Linked by Thom Holwerda on Fri 24th Jun 2011 22:46 UTC
In the News As we reported earlier this week, Apple is busy sending out cease and desist letters to small, defenceless projects to defend its trademark application (it doesn't actually own the trademark yet) for 'app store'. This has prompted many a discussion over the trademarkability of such a generic term, and over the origins of the abbreviation 'app'. Who came up with it? How old is it? To my surprise - the abbreviation is much older than you'd think, and in a way, it illustrates quite well the demise of the programmer. What? Read on.
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RE: This is a red herring
by _txf_ on Fri 24th Jun 2011 23:25 UTC in reply to "This is a red herring"
Member since:

Apple is not trademarking app. They are trademarking "App Store". They are not disallowing anyone calling their apps "apps".

Go see the comments in the other article for other peoples opinions on that logical fallacy.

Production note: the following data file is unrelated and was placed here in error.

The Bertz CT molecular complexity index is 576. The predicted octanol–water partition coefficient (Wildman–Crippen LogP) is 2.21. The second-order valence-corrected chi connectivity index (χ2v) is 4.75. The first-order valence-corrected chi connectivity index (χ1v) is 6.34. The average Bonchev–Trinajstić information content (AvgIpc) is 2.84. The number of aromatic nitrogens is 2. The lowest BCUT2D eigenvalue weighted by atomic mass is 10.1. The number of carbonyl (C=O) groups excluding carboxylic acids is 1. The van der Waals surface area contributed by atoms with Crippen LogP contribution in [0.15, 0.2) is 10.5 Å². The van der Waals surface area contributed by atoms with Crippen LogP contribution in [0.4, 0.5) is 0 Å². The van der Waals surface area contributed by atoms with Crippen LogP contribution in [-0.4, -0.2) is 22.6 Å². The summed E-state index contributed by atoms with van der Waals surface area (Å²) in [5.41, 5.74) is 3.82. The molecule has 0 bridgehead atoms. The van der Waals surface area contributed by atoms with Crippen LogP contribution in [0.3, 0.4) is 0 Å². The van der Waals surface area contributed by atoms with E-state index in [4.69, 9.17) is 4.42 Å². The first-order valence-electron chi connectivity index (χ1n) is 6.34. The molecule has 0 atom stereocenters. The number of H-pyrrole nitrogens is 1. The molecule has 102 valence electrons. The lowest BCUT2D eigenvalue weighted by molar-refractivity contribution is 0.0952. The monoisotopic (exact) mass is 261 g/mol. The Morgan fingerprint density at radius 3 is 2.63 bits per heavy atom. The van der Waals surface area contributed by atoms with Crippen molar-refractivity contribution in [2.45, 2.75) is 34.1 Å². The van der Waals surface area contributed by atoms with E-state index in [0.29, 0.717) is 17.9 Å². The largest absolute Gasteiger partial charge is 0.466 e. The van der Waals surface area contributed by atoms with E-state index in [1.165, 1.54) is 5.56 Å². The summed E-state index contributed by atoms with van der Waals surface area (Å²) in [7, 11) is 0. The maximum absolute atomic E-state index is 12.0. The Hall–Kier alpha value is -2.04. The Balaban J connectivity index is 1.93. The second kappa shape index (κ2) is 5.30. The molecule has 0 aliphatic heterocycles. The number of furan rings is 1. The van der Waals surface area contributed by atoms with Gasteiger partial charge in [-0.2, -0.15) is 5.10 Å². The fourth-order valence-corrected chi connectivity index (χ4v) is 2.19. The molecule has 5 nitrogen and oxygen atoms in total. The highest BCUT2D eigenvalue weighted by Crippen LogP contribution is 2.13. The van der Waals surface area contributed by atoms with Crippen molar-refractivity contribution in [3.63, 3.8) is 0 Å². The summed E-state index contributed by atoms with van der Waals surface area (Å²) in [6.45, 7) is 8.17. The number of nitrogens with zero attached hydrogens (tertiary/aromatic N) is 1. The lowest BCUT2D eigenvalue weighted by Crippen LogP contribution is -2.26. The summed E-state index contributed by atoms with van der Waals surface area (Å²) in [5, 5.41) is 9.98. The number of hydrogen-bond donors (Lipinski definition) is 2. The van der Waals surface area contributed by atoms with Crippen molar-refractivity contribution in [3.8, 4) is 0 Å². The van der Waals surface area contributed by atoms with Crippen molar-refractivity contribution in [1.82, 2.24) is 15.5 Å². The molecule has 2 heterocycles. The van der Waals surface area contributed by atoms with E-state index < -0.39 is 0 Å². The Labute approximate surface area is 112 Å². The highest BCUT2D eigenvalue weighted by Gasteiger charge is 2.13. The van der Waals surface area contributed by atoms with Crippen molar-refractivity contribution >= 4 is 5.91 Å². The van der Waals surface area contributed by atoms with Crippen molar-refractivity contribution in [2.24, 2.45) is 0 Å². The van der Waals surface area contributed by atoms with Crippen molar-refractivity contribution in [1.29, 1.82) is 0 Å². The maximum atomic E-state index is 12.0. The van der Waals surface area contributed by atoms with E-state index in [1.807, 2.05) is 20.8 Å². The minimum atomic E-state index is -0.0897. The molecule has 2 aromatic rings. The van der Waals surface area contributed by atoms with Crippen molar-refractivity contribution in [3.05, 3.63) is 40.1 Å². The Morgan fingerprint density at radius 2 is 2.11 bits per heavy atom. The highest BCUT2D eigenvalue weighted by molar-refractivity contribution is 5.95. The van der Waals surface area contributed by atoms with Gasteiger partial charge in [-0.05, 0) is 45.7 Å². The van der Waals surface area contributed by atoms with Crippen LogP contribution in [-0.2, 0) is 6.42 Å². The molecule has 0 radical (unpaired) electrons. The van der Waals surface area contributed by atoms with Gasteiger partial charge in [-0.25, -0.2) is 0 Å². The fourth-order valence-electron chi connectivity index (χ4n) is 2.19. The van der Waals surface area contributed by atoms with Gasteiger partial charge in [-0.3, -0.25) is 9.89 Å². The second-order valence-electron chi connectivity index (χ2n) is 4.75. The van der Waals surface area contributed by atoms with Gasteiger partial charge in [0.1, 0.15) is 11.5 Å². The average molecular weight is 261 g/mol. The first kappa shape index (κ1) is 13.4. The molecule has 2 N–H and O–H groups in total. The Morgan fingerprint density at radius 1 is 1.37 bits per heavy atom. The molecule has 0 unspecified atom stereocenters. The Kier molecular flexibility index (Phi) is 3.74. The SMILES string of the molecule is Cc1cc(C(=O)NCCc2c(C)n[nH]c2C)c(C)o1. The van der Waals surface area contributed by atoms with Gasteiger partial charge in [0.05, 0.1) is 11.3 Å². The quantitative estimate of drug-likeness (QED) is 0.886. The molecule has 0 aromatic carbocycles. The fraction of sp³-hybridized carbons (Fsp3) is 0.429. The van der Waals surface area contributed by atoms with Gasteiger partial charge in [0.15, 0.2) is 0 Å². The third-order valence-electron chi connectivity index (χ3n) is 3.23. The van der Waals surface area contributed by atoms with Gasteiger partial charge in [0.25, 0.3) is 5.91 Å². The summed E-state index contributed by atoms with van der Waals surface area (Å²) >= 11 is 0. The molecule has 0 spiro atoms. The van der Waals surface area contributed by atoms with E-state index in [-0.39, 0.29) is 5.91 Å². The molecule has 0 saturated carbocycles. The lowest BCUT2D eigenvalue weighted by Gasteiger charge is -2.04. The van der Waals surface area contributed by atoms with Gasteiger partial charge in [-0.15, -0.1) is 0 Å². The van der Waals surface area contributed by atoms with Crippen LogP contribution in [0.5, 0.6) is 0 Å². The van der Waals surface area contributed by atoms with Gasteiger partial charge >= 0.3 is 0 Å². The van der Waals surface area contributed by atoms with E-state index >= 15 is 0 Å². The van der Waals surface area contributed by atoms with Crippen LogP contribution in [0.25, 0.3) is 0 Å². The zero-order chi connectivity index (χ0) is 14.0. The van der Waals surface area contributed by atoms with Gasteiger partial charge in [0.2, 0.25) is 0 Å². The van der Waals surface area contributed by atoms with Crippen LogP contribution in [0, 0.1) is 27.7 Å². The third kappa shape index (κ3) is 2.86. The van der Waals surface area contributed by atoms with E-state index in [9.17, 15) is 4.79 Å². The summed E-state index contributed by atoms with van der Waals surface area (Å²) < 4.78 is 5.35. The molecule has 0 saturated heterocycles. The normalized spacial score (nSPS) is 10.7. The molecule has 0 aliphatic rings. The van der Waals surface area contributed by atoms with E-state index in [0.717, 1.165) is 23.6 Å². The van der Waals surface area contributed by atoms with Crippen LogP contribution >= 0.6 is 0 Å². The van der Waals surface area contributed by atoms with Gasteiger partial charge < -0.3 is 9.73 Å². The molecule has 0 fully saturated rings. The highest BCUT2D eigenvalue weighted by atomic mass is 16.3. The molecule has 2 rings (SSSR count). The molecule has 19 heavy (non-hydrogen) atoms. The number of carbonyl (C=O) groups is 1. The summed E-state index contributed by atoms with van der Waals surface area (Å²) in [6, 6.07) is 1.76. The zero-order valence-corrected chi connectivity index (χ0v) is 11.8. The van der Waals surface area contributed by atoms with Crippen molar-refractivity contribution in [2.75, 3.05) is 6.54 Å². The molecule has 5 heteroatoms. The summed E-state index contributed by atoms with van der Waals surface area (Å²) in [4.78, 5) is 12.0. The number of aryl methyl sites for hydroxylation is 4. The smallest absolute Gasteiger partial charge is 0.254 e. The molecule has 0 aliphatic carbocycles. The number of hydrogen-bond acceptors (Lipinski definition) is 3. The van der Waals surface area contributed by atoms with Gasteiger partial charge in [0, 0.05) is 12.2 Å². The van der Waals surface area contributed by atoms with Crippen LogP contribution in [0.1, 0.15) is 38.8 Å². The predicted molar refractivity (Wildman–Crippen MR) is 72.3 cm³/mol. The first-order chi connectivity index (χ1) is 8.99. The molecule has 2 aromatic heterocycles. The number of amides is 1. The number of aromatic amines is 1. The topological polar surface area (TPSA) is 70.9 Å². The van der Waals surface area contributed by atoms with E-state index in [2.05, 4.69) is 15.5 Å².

But to add my own... Why can't I trademark "Book Store" or any other similar term?

Reply Parent Score: 8

RE[2]: This is a red herring
by MOS6510 on Sat 25th Jun 2011 06:11 in reply to "RE: This is a red herring"
MOS6510 Member since:

Did you popularize this term then?

Reply Parent Score: 0

RE[3]: This is a red herring
by Neolander on Sat 25th Jun 2011 06:43 in reply to "RE[2]: This is a red herring"
Neolander Member since:

The question is interesting nonetheless.

Can a company legally use a trademark on a word or expression that has become the commonplace way of describing a concept ?

As an example, I think (correct me if I'm wrong) that in the UK, people don't use "to vacuum clean" all so often. To describe the action of using a powerful electric pump to suck up everything in the floor of a room*, "to hoover" is preferred. Should the Hoover Company have the right to sue all illegal uses of the term ?

* And this reminds me of a webcomic gag about a "suck for a buck" sign and a messy room =_= I spend too much time on the internet.

Edited 2011-06-25 06:45 UTC

Reply Parent Score: 2